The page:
Tagore visited the then undivided Assam thrice — in 1919, 1923 and 1927.  Undivided Assam had Shillong as its capital. In 1874, on the formation of Assam as the Chief Commissioner’s Province, because of its convenient location between the Brahmaputra and Surma valleys.

Photo: Della Bezbaruah, Grand daughter-in-Law of Noble Laureate Rabindranath Tagore’s niece Pranjanasundari Devi.

Undoubtedly, the main reason being the climate of Shillong was much cooler and convenient than tropical India. Shillong was the capital Assam during the British regime and later till a separate state of Meghalaya was formed. The then British civil servant of the East India Company, agent of the Governor-General North East Frontier, David Scott, impressed by the favourable cool climate of Khasi Hills, negotiated with the Syiem of Cherra, in 1829, for a sanatorium for the British. 

And, Shillong remained the capital of undivided Assam until the creation of the new state of Meghalaya on 21 January 1972, when Shillong became the capital of Meghalaya, and Assam moved its capital to Dispur in Guwahati.  That’s the tale of two historic hill city and plain city with rich heritage and stories of unification of the past that stood ordeal of time and stood still to inspire this generation from digital age that’s heading towards embracing Artificial intelligence that’s opposite to natural learning. Time will tell. The tales from Tagore time still evokes.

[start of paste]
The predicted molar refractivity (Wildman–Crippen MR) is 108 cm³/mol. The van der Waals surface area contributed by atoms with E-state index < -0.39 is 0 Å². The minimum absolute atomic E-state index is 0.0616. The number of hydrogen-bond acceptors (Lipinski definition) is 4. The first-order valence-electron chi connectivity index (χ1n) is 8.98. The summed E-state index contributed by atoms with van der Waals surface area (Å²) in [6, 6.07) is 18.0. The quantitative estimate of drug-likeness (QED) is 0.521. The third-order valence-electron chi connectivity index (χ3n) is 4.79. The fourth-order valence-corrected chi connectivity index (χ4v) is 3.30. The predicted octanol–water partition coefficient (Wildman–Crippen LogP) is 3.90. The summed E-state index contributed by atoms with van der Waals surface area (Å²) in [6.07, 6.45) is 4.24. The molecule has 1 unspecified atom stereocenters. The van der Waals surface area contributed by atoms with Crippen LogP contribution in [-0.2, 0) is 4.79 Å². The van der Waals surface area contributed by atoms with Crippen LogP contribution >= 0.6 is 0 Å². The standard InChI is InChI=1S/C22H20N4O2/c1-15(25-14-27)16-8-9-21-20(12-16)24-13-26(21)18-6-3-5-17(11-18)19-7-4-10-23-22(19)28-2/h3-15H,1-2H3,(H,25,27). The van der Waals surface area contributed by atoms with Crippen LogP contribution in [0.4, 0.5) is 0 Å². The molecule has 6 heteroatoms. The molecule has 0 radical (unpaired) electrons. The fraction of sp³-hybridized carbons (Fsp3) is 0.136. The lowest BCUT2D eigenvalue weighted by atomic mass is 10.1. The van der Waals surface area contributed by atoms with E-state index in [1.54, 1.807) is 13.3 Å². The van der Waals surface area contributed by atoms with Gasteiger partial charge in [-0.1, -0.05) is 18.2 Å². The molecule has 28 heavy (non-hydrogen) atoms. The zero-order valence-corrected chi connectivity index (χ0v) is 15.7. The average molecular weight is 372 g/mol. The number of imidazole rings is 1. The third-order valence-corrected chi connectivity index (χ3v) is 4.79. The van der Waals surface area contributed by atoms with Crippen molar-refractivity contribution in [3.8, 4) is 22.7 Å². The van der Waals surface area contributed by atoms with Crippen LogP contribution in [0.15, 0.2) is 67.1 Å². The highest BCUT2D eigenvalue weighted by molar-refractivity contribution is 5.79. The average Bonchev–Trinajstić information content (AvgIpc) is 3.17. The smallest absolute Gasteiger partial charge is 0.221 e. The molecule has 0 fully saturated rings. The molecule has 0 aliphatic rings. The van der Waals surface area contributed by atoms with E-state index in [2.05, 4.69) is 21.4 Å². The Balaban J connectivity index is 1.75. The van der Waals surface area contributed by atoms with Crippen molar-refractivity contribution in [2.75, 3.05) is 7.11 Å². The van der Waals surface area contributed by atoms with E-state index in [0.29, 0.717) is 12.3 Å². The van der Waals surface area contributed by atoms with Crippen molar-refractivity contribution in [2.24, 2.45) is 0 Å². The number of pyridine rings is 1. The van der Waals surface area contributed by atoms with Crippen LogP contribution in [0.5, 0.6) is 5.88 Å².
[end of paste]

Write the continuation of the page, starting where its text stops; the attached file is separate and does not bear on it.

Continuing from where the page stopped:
Tagore is worshipped here in Assam and has remained an ideal figure for the Assamese litterateurs.

Tagore also met a poet and folksong writer Hasan Raja during one of his visits to Assam. Tagore wrote in Religion on Man, “The sky and earth borne of my own eyes. The hardness and softness, the cold and heat are the products of mine own body.”

Unfortunately, like many great writers, Bezbaruah was denied the recognition he deserved during his lifetime. The response to all 25 books he published, before 1930, was met with little or no appreciation from the general public. Even today, very little of his prolific output is really appreciated. The house in Calcutta where he lived lies in ruins. According to critics and biographers, Bezbaruah was the Victor Hugo of modern Assamese literature. He pioneered and glorified it in the era of romanticism.

The Charioteer of literature Bezbaruah’s O mûr apûnar dekh in Assamese is from among the finest poems created by him. It was first published in 1909 in an Assamese magazine named Bahi (Flute). The song is also included in Fin Kadamkali, authored by him. It was officially adopted as the Assam’s state song in 1927 at Ôxôm Satrô Xônmilôn (Assam Student Conference) held in Tezpur.

Calcutta’s literary and liberal life gave a tremendous boost to the career of Bezbaruah. He established the Asamiya Bhasaunnati Sadhini Sabha, in 1889. During this time the famous Assamese periodical Jonaki was launched under the leadership of Chandra Kumar Agarwala. His first satirical pieces appeared in the pages of Jonaki, in the second year of the journal, he wrote extensively under the pseudonym Kripabar Barua.

Bezbaruah’s Calcutta Sojourn

He joined the General Assembly College in the city and profoundly influenced by the intellectual and cultural events of those days. Here he first came into contact with Bengali and English literature. During his college days, Bezbaruah was engrossed in the works of great writers right from Rabindranath Tagore, Shelley, Byron and Keats to many a poets and writers of that period.